Insights & Resources4 min read

Contact Center vs. Call Center: Here's How to Choose

Unsure of the differences between contact centers and call centers? Learn about the limitations and benefits of both.

Brian Segal
Contact center vs. call center agents
It’s not uncommon for business lingo to get lost in translation. From the outside, buzzwords and titles seem interchangeable. For industry experts though, even seemingly minor differences can hold significant weight.
On the surface, the difference between call center vs. contact center seems like a grammatical decision. But the truth is, experts in the industry understand the subtle, yet crucial difference between the two.
In the article, we’ll highlight the key differences between call centers and contact centers. And more importantly, we’ll cover which model is the best fit for your business needs.

Call Center vs Contact Center

Aside from the name, the main difference between a call center and contact center is their communication capabilities. As the name suggests, a call center focuses solely on voice calls as a means of communication. On the other hand, a contact center has the ability to leverage multiple channels of communication.
To some, the difference may seem insignificant. However, as business communication continues to evolve, it’s important for companies to meet customers where they are. So, let’s take a deeper look into some of the key differences between call and contact centers to help you determine which approach your business will need.

What is a Call Center?

A call center is a specific department within a company that handles all inbound or outbound voice communications. Historically, call centers were large, open concept floors hardwired with phone lines where agents can field and make calls. Traditional call centers still exist today, but some companies have opted to go digital with what are known as virtual call centers.
These virtual call centers have all the same capabilities of their physical counterparts. However, one of the key differences is their flexibility.
With VoIP (Voice over Internet Protocol) options, call center agents can work remotely from just about anywhere in the world. In fact, it’s not uncommon to find call center agents with complete home setups, who are managed by team leads in a completely different time zone.

What is a Contact Center?

Similarly to a call center, a contact center typically refers to the department within a company that handles inbound and outbound communications. These channels include voice calls, live chat, customer support emails, and more. Contact centers tend to rely on the internet-based solutions for all their communication needs.
Also known as customer interaction centers, contact centers have been growing in popularity. The reason being, contact centers help facilitate an omnichannel approach to customer care and service, often resulting in improved satisfaction.

Which is Best for Your Business?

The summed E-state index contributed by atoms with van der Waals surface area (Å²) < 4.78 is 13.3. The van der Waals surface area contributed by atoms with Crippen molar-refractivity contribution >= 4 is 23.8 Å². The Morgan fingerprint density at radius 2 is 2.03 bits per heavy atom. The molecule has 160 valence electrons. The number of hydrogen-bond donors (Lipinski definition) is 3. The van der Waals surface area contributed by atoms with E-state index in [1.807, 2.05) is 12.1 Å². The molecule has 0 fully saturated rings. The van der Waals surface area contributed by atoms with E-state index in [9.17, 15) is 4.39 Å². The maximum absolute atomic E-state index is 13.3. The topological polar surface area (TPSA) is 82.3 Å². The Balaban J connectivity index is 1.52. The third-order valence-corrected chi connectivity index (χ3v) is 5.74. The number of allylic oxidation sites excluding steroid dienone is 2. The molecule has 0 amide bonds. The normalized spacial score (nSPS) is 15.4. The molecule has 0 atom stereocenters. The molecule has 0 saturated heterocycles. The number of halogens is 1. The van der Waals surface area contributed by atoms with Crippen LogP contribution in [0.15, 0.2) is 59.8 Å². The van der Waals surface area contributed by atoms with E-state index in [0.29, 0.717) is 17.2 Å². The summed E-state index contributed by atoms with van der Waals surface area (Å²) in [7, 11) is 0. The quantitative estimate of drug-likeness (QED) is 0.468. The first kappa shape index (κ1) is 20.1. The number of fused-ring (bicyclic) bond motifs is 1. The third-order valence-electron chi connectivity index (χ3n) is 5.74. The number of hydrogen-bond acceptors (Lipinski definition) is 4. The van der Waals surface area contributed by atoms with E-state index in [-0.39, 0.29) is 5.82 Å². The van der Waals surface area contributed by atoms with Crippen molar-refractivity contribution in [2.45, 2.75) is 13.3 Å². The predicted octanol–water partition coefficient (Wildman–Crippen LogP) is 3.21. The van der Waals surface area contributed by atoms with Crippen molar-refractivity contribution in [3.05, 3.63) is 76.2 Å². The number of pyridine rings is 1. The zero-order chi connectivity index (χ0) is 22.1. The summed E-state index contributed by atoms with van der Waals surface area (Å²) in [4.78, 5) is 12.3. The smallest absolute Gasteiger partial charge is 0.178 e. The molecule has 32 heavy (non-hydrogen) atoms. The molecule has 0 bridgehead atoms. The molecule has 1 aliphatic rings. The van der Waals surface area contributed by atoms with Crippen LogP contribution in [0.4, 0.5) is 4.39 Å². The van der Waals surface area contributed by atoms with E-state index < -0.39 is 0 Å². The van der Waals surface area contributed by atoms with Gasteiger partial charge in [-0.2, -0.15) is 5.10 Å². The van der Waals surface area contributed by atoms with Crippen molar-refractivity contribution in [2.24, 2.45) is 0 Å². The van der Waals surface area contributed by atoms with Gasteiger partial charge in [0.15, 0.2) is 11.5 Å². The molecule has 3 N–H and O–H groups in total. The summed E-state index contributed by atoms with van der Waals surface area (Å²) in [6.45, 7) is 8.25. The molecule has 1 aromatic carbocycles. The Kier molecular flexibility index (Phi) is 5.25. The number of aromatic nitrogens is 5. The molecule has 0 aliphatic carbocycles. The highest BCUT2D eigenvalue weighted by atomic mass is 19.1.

At this point, you’re probably wondering whether a call center or contact center is the right solution for you. For most businesses, a contact center makes the most sense. The reason being, it can handle all your communication channels, including voice.
Aside from call center limitations, there are also some key factors we believe a contact center will always be the best choice for your business. Here’s what you need to know.

1. Better Customer Experience

Building a contact center offers your customers a better overall experience. Voice calls will always be an important part of your business, but today’s consumers aren’t always looking to speak with your team over the phone. In fact, research suggests that nearly one-third of smartphone users would opt to remove the ability to make phone calls altogether.
This doesn’t mean that voice calls will be phased out any time soon. But it does point to a larger shift in the preferred method of communication. It’s why you’ll find more businesses adding instant chat features to their company website, or send SMS messages for important updates.
Contact centers provide options and flexibility to consumers who may find phone calls to be inconvenient or intrusive. Which is why contact centers are becoming more popular than their call center counterparts.

2. Actionable Insights

When it comes to the battle between contact centers and call centers, it’s hard to ignore one simple fact. Call centers rely solely on the information provided by the caller. While there are companies and databases that can help provide additional information, for the most part, your business will only have access to information provided by the caller.
On the flip side, contact centers offer additional insights into your audience profile.
With most contact center software, you’ll get a deeper understanding of who your customers are. Through different channels, you’ll be able to compile different data points into a customer profile that you just can’t get through voice calls alone.

3. Automation Through Self-Service

IVR (Interactive Voice Response) systems have been around for quite some time. So for call centers, automation is nothing new. While IVR systems have definitely evolved to recognize voice commands, automation is still somewhat limited.
With contact centers, automation has been taken to completely new heights.
For example, chatbots and messaging software can provide customers with answers in real-time. Additionally, the information requested is often received much more quickly, and is a far less frustrating customer experience.
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